“Oi, quiet it down!” the short man said to his companion. “They may be loud out there, but we don’t want to take any risks!”
“Right, right,” the large man said.
He gave the knife a sharp twist in Alucard’s leg before grabbing a rag from a nearby table. It was filthy and slightly damp, but he shoved it into the dhampir’s mouth nonetheless, to smother his screams.
Alucard’s chest rose and fell in smothered gasps. His leg was going numb, but not before he felt the knife being ripped violently out of his thigh. Blood poured from the wound at an alarming rate, and he felt himself getting dizzy.
“I’ll ask you again,” the scrawny man said slowly. “Where did you get that scar?”
Alucard couldn’t speak whether he wanted to or not, due to the rag in his mouth, and the men laughed at his efforts before the scrawny man moved to pulled the rag away.
“Careful,” one man warned jokingly. “It might bite you!”
The men laughed again.
“Right. As if it would take that risk, knowing what we can well do to it.”
The scrawny man grabbed the rag, but as soon as it was lifted away from Alucard’s mouth, the dhampir lurched forward and sank his fangs into the man’s hand. He shrieked and pulled his hand up, jerking Alucard’s head back in the process. But the dhampir was resilient, and he bit down harder.
“Get it off! Get it off!” the man screamed.
The trader’s blood dripped into Alucard’s mouth and onto his white shirt. A man punched him hard in the face, forcing him to release his grip on the scrawny man’s hand. The dhampir groaned, but used a bit of his energy to cast a small spell.
“Dark Metamorphosis,” he whispered to himself.
“What did it just say?” a trader asked. “What’s it doing over there?”
“Look!” another exclaimed. “Look at its leg!”
The human’s blood moved to Alucard’s leg, and his flesh was woven anew with the added magic of the spell he cast. The dhampir suddenly received another blow to the face.
“Tell me what gave you that scar!” the large man shouted. “Or next time, I’ll gut your insides!”
Alucard remained silent in defiance.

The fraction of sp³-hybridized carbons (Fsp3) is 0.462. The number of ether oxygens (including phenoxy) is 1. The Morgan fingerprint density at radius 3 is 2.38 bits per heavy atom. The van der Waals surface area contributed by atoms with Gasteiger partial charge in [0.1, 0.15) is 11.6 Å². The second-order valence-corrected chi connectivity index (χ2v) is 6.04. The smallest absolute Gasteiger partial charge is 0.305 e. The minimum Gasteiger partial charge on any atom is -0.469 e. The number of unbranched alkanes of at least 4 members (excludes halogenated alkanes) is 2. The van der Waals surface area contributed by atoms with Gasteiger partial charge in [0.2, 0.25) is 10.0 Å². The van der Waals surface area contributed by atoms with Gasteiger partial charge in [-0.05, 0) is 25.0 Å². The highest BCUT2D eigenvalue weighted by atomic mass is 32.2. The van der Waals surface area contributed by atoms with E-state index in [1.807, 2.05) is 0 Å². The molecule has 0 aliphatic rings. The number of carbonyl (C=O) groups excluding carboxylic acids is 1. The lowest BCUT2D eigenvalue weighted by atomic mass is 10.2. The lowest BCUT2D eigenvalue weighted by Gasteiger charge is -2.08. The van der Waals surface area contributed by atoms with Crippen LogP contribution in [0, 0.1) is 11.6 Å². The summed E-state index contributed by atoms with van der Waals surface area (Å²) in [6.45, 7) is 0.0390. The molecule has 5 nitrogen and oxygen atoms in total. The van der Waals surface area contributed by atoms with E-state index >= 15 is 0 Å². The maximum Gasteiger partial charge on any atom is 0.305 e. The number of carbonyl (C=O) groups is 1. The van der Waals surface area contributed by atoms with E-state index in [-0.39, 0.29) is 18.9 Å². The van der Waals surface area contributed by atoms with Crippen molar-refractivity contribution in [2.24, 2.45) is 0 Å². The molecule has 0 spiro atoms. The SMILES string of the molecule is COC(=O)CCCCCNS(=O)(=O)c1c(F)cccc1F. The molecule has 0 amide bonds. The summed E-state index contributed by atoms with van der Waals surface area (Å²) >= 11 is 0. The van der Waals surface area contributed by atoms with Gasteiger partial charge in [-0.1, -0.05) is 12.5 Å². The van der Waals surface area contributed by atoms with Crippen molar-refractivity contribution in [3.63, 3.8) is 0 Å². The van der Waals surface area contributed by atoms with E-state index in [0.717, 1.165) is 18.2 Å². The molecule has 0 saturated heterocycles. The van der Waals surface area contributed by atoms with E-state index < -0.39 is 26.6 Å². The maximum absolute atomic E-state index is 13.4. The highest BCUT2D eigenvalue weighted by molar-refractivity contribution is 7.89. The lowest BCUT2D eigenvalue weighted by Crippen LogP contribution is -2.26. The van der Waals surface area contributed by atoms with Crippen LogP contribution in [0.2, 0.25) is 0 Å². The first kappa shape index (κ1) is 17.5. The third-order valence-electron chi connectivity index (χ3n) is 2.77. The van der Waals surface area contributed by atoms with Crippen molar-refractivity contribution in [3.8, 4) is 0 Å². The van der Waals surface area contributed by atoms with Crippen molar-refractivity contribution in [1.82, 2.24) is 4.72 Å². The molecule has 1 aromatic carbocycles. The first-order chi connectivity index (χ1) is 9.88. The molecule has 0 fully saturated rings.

“All right. Have it your way.”
The man approached with the knife again. Alucard exhaled slowly and closed his eyes.
Cold metal quickly sank deep into his abdomen, and with the rag removed, he cried out in pure agony.
Richter searched through the old tavern for his dhampir companion, when he suddenly heard what sounded like a muffled scream. His eyes scanned the surroundings, but all he saw were big burly townspeople and overturned furniture. With a sigh of resignation, he made his way to Maria, who was on the other side of the tavern. She was speaking with an older lady, asking if she had seen Alucard.
“I saw a young gentleman over there by the counter,” the woman said. “Don’t know where he disappeared to, though.”
Maria sighed. “Thank you, I’ll keep looking.”
The huntress turned and saw Richter coming towards her. She frowned and shook her head.
“I don’t know where he is, Richter,” she said. “I’m worried about him. What if he’s in danger? What if—?”
“Stop, Maria,” Richter said gently. “Don’t think about such things. He can take care of himself.”
“But why would he leave without saying anything?”
“I don’t know, but I’m sure he had a good reason.”
Maria stared blankly past Richter's shoulder, trying to figure out what to do next, when a man suddenly caught her eye. He was a scrawny, rough-looking man, and he was carrying a pile of what looked like clothes.
“Richter!” Maria gasped. “Richter, look! That looks like Alucard’s coat!”
Maria was already making her way towards the man, and Richter had no choice but to follow.
“Hey! Hey, mister!” Maria called. “Where did you get those clothes?”
The man stopped and stared at Maria.
“I was told to wash them, now get out of my way,” he replied, shoving past her.
“How rude—hey! Hey, come back!”
Maria followed the man, and leaned around him to observe. She noticed blood on his hand, and there was more streaming down his arm.
“What happened to your hand?” Maria asked.
The man ignored her and continued walking, as Richter caught up to them.
“Those are puncture wounds, Maria,” he said quietly. “Two of them. Like fang marks.”
Maria nodded and they followed the scrawny man outside. As soon as they were out of the tavern, Richter grabbed the back of the man’s shirt and cornered him against the wall of the building.
“We will not ask you again,” he said slowly, angrily. “Where did you get those clothes?”
“Why do you care?” the man asked defiantly.
“The man you took those from—he’s our friend. He’s gone missing. You wouldn’t happen to know anything about that, would you?”
“I don’t know what you’re talking about—”
“Yes, you do!” Richter exclaimed. He put his hand on his whip, which was hanging from his belt. “And if you want to go home unharmed tonight, I suggest you start giving me some information.”